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DDM and PLM Tools Challenge Semiconductor IP Reuse

Recent data suggests the value and shortcomings of design data management (DDM) and project lifecycle management (PLM) tools to improve IP reuse.

Last time, I focused on the potential long revenue tail of chip design afforded by the extraction, packaging and selling of semiconductor IP. IPextreme is one example of a company that enables the extraction, package and creation of licensable IP products. Websites like the GSA portal, IPestimate’s Constellation platform and Chipestimate.com can help with the distribution and potential sales – among other things.

Yet all of these companies with the exception of Chipestimate.com live outside the realm of the chip development process. Chipestimate.com provides estimation tools like InCyte Chip Estimator and Cadence Chip Planning System (CCPS) that allow designers to make IP tradeoffs in terms of power, performance and even cost. But who can help manage the actual process of chip design?

The answer lays in the world of design data management (DMM) tools, a broad category that encompasses such companies as ICManage, Cliosoft, Methodics, Numertrics, Satin Technology and others. Reaching to even higher levels of design abstraction is software-hardware tools aimed at complete system-level development. (That’s a discussion for another day – or perhaps a month of days.)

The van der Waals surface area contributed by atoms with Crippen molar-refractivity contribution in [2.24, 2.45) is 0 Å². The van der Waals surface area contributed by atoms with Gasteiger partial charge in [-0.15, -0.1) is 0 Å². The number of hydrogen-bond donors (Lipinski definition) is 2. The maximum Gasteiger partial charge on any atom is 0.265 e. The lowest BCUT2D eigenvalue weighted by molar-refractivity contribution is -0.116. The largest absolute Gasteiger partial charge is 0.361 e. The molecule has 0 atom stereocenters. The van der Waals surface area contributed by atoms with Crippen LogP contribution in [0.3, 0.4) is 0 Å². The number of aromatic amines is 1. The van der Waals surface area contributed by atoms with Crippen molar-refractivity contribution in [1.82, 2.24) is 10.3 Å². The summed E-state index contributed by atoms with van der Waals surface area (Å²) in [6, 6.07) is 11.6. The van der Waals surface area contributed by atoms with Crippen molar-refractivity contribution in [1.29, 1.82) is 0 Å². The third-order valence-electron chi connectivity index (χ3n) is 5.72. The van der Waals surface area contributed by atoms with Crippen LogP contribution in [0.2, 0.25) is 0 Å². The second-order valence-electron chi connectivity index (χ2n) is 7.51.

Let’s return to our level of abstraction of the chip design and semiconductor IP creation. A recent study found that one of the top factors driving the use of chip-level design management systems is “IP Reuse/Logistics Management (43%).” This data comes from the annual Global Design Management report sponsored by ICManage. Further, the year-over-year data suggests that improved IP reuse and logistics management continue to be illusive goals for most SoC developers.

The report also found shortcomings in existing tool offerings by noting that the most critical feature for IP reuse/logistics management is bug notification and tracing (50 %), followed closely by integrating and assembling the IP in the design (48%) and efficiently making internal IP available for reuse (47%).

Regardless of the shortcomings, any tools that can help manage the growing complexity of the chip design and IP reuse processes are welcomed in our industry.

References:

  • Collaboration Penalty Is Steep For Engineers - System-Level Design sat down to discuss chip-design productivity and quality issues with Srinath Anantharaman, president and founder of Cliosoft; Ronald Collett, president and CEO of Numetrics Management Systems; and Michel Tabusse, CEO and co-founder of Satin Technologies.
  •  The IP Blame Game - The topic of IP quality in the SoC era is difficult to define, and solutions to problems relating to IP quality, verification, and use are hard to find. Debates rage between IP users, suppliers, and EDA vendors about where the responsibility lies for making quality IP available for use and re-use in an efficient, predictable, and scalable manner.
  • EDA Extends Board Design into Manufacturing - A recent EDA and PCB acquisition represents a significant merger between the worlds of electronic and mechanical manufacturing.
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Originally published on Chipestimate.com “IP Insider”

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